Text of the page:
While the use of tanks in France and Belgium may not have being a roaring success to begin with, or at least not as big a success as was hoped, they did fare rather better in the less muddy conditions of the Middle-East, fighting the Turkish Army at Gaza in Palestine.
The Turkish were eventually successfully attacked using old Mark I tanks, which crossed dried up riverbeds and gullies with ease. The first wave of eight Mark I's of April 1917 didn't fare so well, and in fact took heavy losses, but the Third Battle of Gaza in November was much more successful. However, the successes in the Middle-East were not considered too noteworthy as the Western Front, much closer to home, was considered to be of far greater importance and, in fact, it was in France the tanks started to make an impression after countless drawbacks and failures.
After the fighting at Ypres was over, staff officers of the Tank Corps began to lay special plans with new tactics, involving every available tank, for attacking a robust stretch of the German Hindenburgh Line. The German trenches were very wide by this time, so the British had devised a simple system to fill in the trenches with large bundles of brushwood or fascines, dropped into the trenches by the tanks. The bundles weighed about 1 ½ tons and allowed the tanks to drive over them and cross the trench.
Not far from the town of Cambrai, along a line stretching for six miles (10 km), 447 British tanks made ready for attack on November 20th 1917. The attack began with a briefer artillery bombardment than usual so as to not overly damage the battlefield with shell holes in order to make it easier for the tanks to cross. The tanks trundled slowly across the front with accompanying soldiers and, in a time when gaining a matter of feet was commonplace, allied troops took an astonishing 7 (11 km) miles of land from the Germans in one week. Unfortunately though, the tanks had taken a hell of a beating so that the soldiers were left with no support by the end of it and the Germans took back nearly all the ground they'd lost. However, the initial success at Cambrai was an excellent demonstration of how effective tanks can be, so long as you have enough of them or they don't get blown to pieces, and helped renew the vigor in Britain for designing new models of tank.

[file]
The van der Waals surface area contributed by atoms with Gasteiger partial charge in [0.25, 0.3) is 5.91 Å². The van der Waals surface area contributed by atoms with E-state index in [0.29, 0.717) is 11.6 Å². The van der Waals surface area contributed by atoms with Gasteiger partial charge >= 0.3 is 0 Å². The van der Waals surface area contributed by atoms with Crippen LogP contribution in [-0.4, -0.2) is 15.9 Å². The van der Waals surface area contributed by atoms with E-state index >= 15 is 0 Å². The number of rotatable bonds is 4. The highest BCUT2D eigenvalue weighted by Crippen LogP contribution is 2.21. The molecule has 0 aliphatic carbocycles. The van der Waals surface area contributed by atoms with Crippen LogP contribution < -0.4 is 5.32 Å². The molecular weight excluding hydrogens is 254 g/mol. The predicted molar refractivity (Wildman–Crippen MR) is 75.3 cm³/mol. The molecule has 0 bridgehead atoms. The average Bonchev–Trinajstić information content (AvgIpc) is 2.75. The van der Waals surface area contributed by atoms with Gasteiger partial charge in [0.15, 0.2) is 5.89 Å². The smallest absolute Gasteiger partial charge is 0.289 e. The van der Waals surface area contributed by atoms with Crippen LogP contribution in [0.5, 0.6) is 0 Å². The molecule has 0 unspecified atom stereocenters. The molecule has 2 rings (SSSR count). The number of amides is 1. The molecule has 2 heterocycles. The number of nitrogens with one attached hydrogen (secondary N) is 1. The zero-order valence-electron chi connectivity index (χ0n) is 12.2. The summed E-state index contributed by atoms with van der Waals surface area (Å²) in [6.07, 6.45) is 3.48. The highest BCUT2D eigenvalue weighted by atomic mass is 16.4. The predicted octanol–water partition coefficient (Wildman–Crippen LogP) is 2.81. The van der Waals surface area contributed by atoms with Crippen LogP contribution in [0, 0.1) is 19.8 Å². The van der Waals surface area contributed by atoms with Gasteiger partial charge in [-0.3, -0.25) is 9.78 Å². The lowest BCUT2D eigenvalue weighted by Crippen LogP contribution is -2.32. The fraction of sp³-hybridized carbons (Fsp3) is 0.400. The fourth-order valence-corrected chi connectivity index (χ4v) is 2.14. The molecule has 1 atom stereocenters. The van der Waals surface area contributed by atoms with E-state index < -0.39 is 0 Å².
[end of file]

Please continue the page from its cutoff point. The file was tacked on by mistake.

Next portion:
Another interesting war machine was developed alongside the tank during the First World War, that of the mobile, or self-propelled gun. The Gun Carrier Mark I was simply an adaptation of the Tank Mark I, designed to carry a 6 inch (152 mm) Howitzer or a sixty-pounder gun that could be winched onto an open platform at the front. Forty-eight of these new weapons were shipped to France in June 1917, the first of many to follow.
The mobile gun couldn't have come at a better time. In the early period of the First World War one of the chief uses of airplanes was to spot enemy gun emplacements. Pilots would circle enemy guns and allied artillery would try and hit them. The pilot had a one-way communicator with the artillery in the form of a clicker device that sent primitive radio signals, for which they had different codes in use to signal the artillery how far out and in what direction they were missing the target. Once they were on target the whole artillery barrage would open fire on that point. It was actually because of this that dogfights were born, in that enemy planes would have to go up and shoot down the spotters to protect their own artillery and other targets. It is easy to see how having a mobile Howitzer can be a huge advantage because you could move your guns periodically to keep the enemy guessing where to look for them. The early Gun Carrier Mark I's had the same engine and transmission as the Tank Mark I, housed in the back. With the driver and breakman sat in armored cabins at the back of the gun, they could position themselves to shell German trenches then move someplace else before enemy spotters could find them.
However, most of these original mobile guns were seen to be the ideal shape, with the gun removed, and strength for carrying large and heavy supply loads, which is what most of them ended up doing. Other tank modifications included excavators for digging and filling trenches, and even specially adapted salvage vehicles for hauling back the burned out hulks of countless wrecked tanks.